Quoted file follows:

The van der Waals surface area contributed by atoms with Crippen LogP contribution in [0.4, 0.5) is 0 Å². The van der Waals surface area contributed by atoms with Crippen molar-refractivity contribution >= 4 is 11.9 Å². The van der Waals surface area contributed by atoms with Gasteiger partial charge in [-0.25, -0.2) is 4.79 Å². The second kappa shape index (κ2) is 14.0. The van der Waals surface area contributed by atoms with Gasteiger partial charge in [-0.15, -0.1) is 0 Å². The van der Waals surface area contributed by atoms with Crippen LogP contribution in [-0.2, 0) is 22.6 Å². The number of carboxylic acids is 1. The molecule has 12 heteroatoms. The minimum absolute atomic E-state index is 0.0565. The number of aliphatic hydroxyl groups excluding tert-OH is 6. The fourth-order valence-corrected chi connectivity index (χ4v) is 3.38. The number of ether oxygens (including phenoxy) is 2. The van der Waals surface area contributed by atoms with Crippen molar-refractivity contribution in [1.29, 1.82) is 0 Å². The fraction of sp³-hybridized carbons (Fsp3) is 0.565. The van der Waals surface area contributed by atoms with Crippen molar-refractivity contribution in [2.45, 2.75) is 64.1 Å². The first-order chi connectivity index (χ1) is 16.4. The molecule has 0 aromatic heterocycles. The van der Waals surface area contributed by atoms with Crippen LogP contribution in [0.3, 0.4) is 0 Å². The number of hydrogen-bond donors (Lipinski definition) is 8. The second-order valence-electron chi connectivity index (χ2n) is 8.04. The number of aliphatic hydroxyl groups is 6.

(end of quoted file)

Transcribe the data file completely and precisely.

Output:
The van der Waals surface area contributed by atoms with Crippen LogP contribution in [0.4, 0.5) is 0 Å². The van der Waals surface area contributed by atoms with Crippen molar-refractivity contribution >= 4 is 11.9 Å². The van der Waals surface area contributed by atoms with Gasteiger partial charge in [-0.25, -0.2) is 4.79 Å². The second kappa shape index (κ2) is 14.0. The van der Waals surface area contributed by atoms with Gasteiger partial charge in [-0.15, -0.1) is 0 Å². The van der Waals surface area contributed by atoms with Crippen LogP contribution in [-0.2, 0) is 22.6 Å². The number of carboxylic acids is 1. The molecule has 12 heteroatoms. The minimum absolute atomic E-state index is 0.0565. The number of aliphatic hydroxyl groups excluding tert-OH is 6. The fourth-order valence-corrected chi connectivity index (χ4v) is 3.38. The number of ether oxygens (including phenoxy) is 2. The van der Waals surface area contributed by atoms with Crippen molar-refractivity contribution in [1.29, 1.82) is 0 Å². The fraction of sp³-hybridized carbons (Fsp3) is 0.565. The van der Waals surface area contributed by atoms with Crippen molar-refractivity contribution in [2.45, 2.75) is 64.1 Å². The first-order chi connectivity index (χ1) is 16.4. The molecule has 0 aromatic heterocycles. The van der Waals surface area contributed by atoms with Crippen LogP contribution in [0.3, 0.4) is 0 Å². The number of hydrogen-bond donors (Lipinski definition) is 8. The second-order valence-electron chi connectivity index (χ2n) is 8.04. The number of aliphatic hydroxyl groups is 6.